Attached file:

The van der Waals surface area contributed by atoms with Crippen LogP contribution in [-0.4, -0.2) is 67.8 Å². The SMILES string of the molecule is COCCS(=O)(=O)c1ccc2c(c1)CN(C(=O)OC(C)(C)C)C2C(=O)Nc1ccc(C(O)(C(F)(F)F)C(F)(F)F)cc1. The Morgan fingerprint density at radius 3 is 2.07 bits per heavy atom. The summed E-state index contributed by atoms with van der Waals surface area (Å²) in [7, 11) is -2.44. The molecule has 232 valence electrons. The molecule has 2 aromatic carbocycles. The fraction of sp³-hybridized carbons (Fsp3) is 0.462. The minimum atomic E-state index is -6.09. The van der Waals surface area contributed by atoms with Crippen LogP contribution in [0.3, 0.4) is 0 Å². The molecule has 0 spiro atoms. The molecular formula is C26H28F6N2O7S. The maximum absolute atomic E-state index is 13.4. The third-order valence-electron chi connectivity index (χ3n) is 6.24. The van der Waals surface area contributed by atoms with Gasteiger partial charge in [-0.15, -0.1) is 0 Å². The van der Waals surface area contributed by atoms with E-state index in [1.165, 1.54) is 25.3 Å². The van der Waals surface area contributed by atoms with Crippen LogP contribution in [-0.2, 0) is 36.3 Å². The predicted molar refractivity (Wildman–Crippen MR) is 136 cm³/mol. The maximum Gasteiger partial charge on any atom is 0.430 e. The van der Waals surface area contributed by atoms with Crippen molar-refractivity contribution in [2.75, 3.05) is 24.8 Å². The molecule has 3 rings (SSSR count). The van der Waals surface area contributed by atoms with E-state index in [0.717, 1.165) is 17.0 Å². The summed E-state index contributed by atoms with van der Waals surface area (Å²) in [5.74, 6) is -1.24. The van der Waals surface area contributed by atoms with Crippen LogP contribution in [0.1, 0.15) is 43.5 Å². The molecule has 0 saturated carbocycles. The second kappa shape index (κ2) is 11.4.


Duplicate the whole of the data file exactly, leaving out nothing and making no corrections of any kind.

The van der Waals surface area contributed by atoms with Crippen LogP contribution in [-0.4, -0.2) is 67.8 Å². The SMILES string of the molecule is COCCS(=O)(=O)c1ccc2c(c1)CN(C(=O)OC(C)(C)C)C2C(=O)Nc1ccc(C(O)(C(F)(F)F)C(F)(F)F)cc1. The Morgan fingerprint density at radius 3 is 2.07 bits per heavy atom. The summed E-state index contributed by atoms with van der Waals surface area (Å²) in [7, 11) is -2.44. The molecule has 232 valence electrons. The molecule has 2 aromatic carbocycles. The fraction of sp³-hybridized carbons (Fsp3) is 0.462. The minimum atomic E-state index is -6.09. The van der Waals surface area contributed by atoms with Crippen LogP contribution in [0.3, 0.4) is 0 Å². The molecule has 0 spiro atoms. The molecular formula is C26H28F6N2O7S. The maximum absolute atomic E-state index is 13.4. The third-order valence-electron chi connectivity index (χ3n) is 6.24. The van der Waals surface area contributed by atoms with Gasteiger partial charge in [-0.15, -0.1) is 0 Å². The van der Waals surface area contributed by atoms with E-state index in [1.165, 1.54) is 25.3 Å². The van der Waals surface area contributed by atoms with Crippen LogP contribution in [-0.2, 0) is 36.3 Å². The predicted molar refractivity (Wildman–Crippen MR) is 136 cm³/mol. The maximum Gasteiger partial charge on any atom is 0.430 e. The van der Waals surface area contributed by atoms with Crippen molar-refractivity contribution in [2.75, 3.05) is 24.8 Å². The molecule has 3 rings (SSSR count). The van der Waals surface area contributed by atoms with E-state index in [0.717, 1.165) is 17.0 Å². The summed E-state index contributed by atoms with van der Waals surface area (Å²) in [5.74, 6) is -1.24. The van der Waals surface area contributed by atoms with Crippen LogP contribution in [0.1, 0.15) is 43.5 Å². The molecule has 0 saturated carbocycles. The second kappa shape index (κ2) is 11.4.